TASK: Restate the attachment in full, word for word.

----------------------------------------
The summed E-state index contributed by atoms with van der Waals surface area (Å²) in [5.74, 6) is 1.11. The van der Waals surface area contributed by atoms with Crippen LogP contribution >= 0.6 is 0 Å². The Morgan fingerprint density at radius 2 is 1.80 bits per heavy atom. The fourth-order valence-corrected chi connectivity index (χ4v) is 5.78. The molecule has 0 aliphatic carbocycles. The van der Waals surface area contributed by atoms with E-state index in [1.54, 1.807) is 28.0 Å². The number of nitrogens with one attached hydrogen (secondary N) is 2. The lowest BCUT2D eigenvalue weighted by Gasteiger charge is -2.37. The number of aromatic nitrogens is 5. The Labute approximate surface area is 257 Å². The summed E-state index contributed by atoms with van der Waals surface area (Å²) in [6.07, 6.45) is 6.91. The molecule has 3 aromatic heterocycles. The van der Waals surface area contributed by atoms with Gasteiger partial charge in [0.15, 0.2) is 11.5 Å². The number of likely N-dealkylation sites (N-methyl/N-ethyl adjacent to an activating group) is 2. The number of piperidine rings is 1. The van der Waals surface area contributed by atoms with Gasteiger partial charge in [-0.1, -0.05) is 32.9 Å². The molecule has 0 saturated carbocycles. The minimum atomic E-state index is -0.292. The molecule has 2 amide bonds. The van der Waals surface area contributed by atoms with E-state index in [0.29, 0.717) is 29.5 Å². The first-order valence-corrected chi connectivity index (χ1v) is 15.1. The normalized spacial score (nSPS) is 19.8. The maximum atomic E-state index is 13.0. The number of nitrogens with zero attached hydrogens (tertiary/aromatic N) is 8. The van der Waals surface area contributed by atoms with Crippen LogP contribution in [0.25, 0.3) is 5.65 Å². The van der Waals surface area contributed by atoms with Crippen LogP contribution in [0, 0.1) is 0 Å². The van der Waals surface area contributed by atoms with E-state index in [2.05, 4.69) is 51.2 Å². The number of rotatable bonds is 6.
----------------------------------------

The summed E-state index contributed by atoms with van der Waals surface area (Å²) in [5.74, 6) is 1.11. The van der Waals surface area contributed by atoms with Crippen LogP contribution >= 0.6 is 0 Å². The Morgan fingerprint density at radius 2 is 1.80 bits per heavy atom. The fourth-order valence-corrected chi connectivity index (χ4v) is 5.78. The molecule has 0 aliphatic carbocycles. The van der Waals surface area contributed by atoms with E-state index in [1.54, 1.807) is 28.0 Å². The number of nitrogens with one attached hydrogen (secondary N) is 2. The lowest BCUT2D eigenvalue weighted by Gasteiger charge is -2.37. The number of aromatic nitrogens is 5. The Labute approximate surface area is 257 Å². The summed E-state index contributed by atoms with van der Waals surface area (Å²) in [6.07, 6.45) is 6.91. The molecule has 3 aromatic heterocycles. The van der Waals surface area contributed by atoms with Gasteiger partial charge in [0.15, 0.2) is 11.5 Å². The number of likely N-dealkylation sites (N-methyl/N-ethyl adjacent to an activating group) is 2. The number of piperidine rings is 1. The van der Waals surface area contributed by atoms with Gasteiger partial charge in [-0.1, -0.05) is 32.9 Å². The molecule has 0 saturated carbocycles. The minimum atomic E-state index is -0.292. The molecule has 2 amide bonds. The van der Waals surface area contributed by atoms with E-state index in [0.29, 0.717) is 29.5 Å². The first-order valence-corrected chi connectivity index (χ1v) is 15.1. The normalized spacial score (nSPS) is 19.8. The maximum atomic E-state index is 13.0. The number of nitrogens with zero attached hydrogens (tertiary/aromatic N) is 8. The van der Waals surface area contributed by atoms with Crippen LogP contribution in [0.25, 0.3) is 5.65 Å². The van der Waals surface area contributed by atoms with Crippen LogP contribution in [0, 0.1) is 0 Å². The van der Waals surface area contributed by atoms with E-state index in [2.05, 4.69) is 51.2 Å². The number of rotatable bonds is 6.